By Elizabeth Cooper

I wake to the loud bang of gunfire. Jumping instinctively out of bed, ducking low across the hardwood floor. I peer slowly over the heating vent down to the street three stories below. The shooting seems to have stopped for now, I hear the rustling of the gentle breeze against the trees outside. I barely make out a lone figure, lying prone on the sidewalk, he wrestles against the pavement clutching his side. Maybe, there was a drive by shooting?

Quickly, I toss on a pair of jeans, grabbing them off the floor and throw on a green t-shirt. My apartment door slams against the wall, as I race down the stairs. Throwing my body against the front door, I push the glass open. Glancing around the street, looking, searching for the figure I saw lying on the sidewalk below. Desperately needing to find whoever they were.

There a few feet down the road, I see the figure, dressed all in black, lying motionless. I’m unsure of whether or not I should proceed. This kind of unfamiliar territory would have landed me a large, red X in training. I can’t help, but feel drawn closer and closer, until suddenly I am kneeling by his side. Pulling back his black hood, I reveal the brown furrowed eyebrows of someone in pain. Questions swiftly cross my mind; as if I’m being bombarded by my parents. Why hasn’t anyone stopped to help him? Why am I helping him? I should run, leave this behind me, like I was taught many years ago, but I need to know. Can I save him? I search his body looking for the gunshot wound.

“Who are you?” The man asks, opening his eyes for the first time since I’ve knelt beside him. “Are you my guardian angel?”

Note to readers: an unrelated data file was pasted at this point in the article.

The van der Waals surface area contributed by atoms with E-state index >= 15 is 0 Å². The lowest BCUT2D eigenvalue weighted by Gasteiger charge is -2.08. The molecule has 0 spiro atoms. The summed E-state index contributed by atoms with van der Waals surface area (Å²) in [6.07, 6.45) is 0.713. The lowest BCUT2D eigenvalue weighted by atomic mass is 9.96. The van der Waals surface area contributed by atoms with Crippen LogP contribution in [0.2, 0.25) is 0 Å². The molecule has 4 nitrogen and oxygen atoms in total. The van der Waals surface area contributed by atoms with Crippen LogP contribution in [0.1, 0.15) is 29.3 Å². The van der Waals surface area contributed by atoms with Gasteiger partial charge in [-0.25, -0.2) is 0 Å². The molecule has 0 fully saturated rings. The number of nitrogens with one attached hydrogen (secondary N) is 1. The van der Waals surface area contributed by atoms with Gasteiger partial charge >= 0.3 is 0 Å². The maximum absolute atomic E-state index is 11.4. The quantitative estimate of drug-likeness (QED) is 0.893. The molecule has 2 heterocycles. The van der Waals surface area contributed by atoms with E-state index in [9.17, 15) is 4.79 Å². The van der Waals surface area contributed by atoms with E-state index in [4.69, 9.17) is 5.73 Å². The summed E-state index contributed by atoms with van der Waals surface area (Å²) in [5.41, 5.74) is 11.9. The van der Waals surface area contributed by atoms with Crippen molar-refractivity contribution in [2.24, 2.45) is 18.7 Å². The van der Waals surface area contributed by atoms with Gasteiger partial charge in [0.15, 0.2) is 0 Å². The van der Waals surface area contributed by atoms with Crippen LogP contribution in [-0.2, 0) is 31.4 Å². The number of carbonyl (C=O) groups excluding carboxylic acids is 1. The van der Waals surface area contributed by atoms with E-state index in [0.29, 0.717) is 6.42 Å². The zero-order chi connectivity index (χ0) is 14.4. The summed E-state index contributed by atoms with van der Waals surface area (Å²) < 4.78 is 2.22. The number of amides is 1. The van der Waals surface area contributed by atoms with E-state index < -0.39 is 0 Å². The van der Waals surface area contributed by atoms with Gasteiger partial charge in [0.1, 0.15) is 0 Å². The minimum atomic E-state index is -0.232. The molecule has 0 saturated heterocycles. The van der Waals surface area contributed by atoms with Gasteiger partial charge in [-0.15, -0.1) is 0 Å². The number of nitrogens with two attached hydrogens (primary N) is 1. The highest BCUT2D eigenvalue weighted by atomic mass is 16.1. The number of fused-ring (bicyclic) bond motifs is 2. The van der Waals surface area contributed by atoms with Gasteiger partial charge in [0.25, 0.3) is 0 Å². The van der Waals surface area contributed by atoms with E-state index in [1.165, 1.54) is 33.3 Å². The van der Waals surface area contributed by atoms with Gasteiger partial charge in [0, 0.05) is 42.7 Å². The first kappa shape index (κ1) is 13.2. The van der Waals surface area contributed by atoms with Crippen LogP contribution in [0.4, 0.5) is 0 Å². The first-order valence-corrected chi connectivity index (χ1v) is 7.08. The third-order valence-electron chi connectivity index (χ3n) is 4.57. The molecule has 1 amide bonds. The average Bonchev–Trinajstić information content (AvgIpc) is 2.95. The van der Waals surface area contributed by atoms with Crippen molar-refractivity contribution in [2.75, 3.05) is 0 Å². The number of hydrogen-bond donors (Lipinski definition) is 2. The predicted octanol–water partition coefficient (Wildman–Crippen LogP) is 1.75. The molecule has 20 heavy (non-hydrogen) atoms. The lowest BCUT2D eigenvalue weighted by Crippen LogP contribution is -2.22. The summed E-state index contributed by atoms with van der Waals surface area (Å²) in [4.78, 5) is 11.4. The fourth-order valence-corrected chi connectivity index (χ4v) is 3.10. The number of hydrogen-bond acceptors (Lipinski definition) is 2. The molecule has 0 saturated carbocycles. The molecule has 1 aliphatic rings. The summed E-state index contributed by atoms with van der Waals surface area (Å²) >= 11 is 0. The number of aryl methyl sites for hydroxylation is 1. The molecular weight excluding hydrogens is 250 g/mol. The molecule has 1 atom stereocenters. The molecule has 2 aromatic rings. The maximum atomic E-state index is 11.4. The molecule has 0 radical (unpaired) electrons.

“I am far from an angel,” I reply, watching the reel of my life, quickly cascade across my mind. I find the source of his pain, the gunshot wound to the left of his belly button, gushing blood forth as the man coughs. This kind of wound would have pierced his liver. I need to get him to a hospital fast, if he is going to survive this. My instincts scream against me as I help the man to his feet, lifting his fragile body into the front seat of my car. I know these moments are going to change my life forever, whether for good or bad I am not sure.

The race to the hospital begins and my heart beats rapidly in my chest. I’m not sure what to say, what to do, every part of me knows I should have walked away, I never should have looked out the window this morning. The man next to me groans in his seat as take a sharp right turn, blood drips down his pants and onto the leather seats of my Mercedes. The hospital is just a few more blocks away.

‘Why are you doing this?” The man asks, sharply inhaling with each breath, the effort to speak must be painstakingly difficult.

“Honestly, I really don’t know, everything in me says I am making the wrong decision. Yet, I couldn’t just leave you to die on the pavement alone.” I think back to the first time my mother stopped to help a man on the side of the road. She was always the nurturing and caring type, always extending a helping hand. He had been hit by a car while riding his bike, gently she lifted him into her car and stayed in the hospital until he came around. I’ve become just like her. No matter how hard I have tried to harden myself I am still my mother’s child. “Why was someone shooting at you?”

“I’m a witness to an upcoming trial against the Victory League. I guess there’s a lot of people that want me dead.”

The Victory League, I knew there was a reason my subconscious was telling me to run. This man is going to trial against everything I believe in. He will condemn my cause, make me a fugitive.

“Aww,” he says. “You want me dead too?”